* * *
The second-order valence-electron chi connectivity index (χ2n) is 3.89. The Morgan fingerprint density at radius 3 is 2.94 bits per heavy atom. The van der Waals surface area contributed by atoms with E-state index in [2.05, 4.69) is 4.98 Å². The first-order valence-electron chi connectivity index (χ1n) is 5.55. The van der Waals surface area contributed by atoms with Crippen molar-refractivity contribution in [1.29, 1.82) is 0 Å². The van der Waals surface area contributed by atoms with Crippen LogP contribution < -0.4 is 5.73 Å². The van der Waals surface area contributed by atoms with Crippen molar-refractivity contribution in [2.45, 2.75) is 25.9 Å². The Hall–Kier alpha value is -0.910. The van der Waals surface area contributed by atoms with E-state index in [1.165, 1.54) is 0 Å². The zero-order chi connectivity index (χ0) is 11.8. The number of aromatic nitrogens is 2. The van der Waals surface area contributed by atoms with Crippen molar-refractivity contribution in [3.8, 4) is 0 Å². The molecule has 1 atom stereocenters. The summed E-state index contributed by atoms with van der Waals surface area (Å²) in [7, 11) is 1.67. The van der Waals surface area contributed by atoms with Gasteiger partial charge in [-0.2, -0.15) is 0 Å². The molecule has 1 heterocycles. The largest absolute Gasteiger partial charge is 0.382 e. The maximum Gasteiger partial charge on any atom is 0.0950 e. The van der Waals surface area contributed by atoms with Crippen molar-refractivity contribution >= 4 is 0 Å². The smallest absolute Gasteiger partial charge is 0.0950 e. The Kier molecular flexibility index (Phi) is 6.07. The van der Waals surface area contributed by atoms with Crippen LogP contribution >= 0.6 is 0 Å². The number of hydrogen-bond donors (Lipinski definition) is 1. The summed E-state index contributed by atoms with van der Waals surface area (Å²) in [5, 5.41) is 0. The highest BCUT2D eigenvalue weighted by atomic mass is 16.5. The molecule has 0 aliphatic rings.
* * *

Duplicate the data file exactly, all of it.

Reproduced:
The second-order valence-electron chi connectivity index (χ2n) is 3.89. The Morgan fingerprint density at radius 3 is 2.94 bits per heavy atom. The van der Waals surface area contributed by atoms with E-state index in [2.05, 4.69) is 4.98 Å². The first-order valence-electron chi connectivity index (χ1n) is 5.55. The van der Waals surface area contributed by atoms with Crippen molar-refractivity contribution in [1.29, 1.82) is 0 Å². The van der Waals surface area contributed by atoms with Crippen LogP contribution < -0.4 is 5.73 Å². The van der Waals surface area contributed by atoms with Crippen molar-refractivity contribution in [2.45, 2.75) is 25.9 Å². The Hall–Kier alpha value is -0.910. The van der Waals surface area contributed by atoms with E-state index in [1.165, 1.54) is 0 Å². The zero-order chi connectivity index (χ0) is 11.8. The number of aromatic nitrogens is 2. The van der Waals surface area contributed by atoms with Crippen molar-refractivity contribution in [3.8, 4) is 0 Å². The molecule has 1 atom stereocenters. The summed E-state index contributed by atoms with van der Waals surface area (Å²) in [7, 11) is 1.67. The van der Waals surface area contributed by atoms with Gasteiger partial charge in [-0.2, -0.15) is 0 Å². The molecule has 1 heterocycles. The largest absolute Gasteiger partial charge is 0.382 e. The maximum Gasteiger partial charge on any atom is 0.0950 e. The van der Waals surface area contributed by atoms with Crippen molar-refractivity contribution >= 4 is 0 Å². The smallest absolute Gasteiger partial charge is 0.0950 e. The Kier molecular flexibility index (Phi) is 6.07. The van der Waals surface area contributed by atoms with Crippen LogP contribution >= 0.6 is 0 Å². The number of hydrogen-bond donors (Lipinski definition) is 1. The summed E-state index contributed by atoms with van der Waals surface area (Å²) in [5, 5.41) is 0. The highest BCUT2D eigenvalue weighted by atomic mass is 16.5. The molecule has 0 aliphatic rings.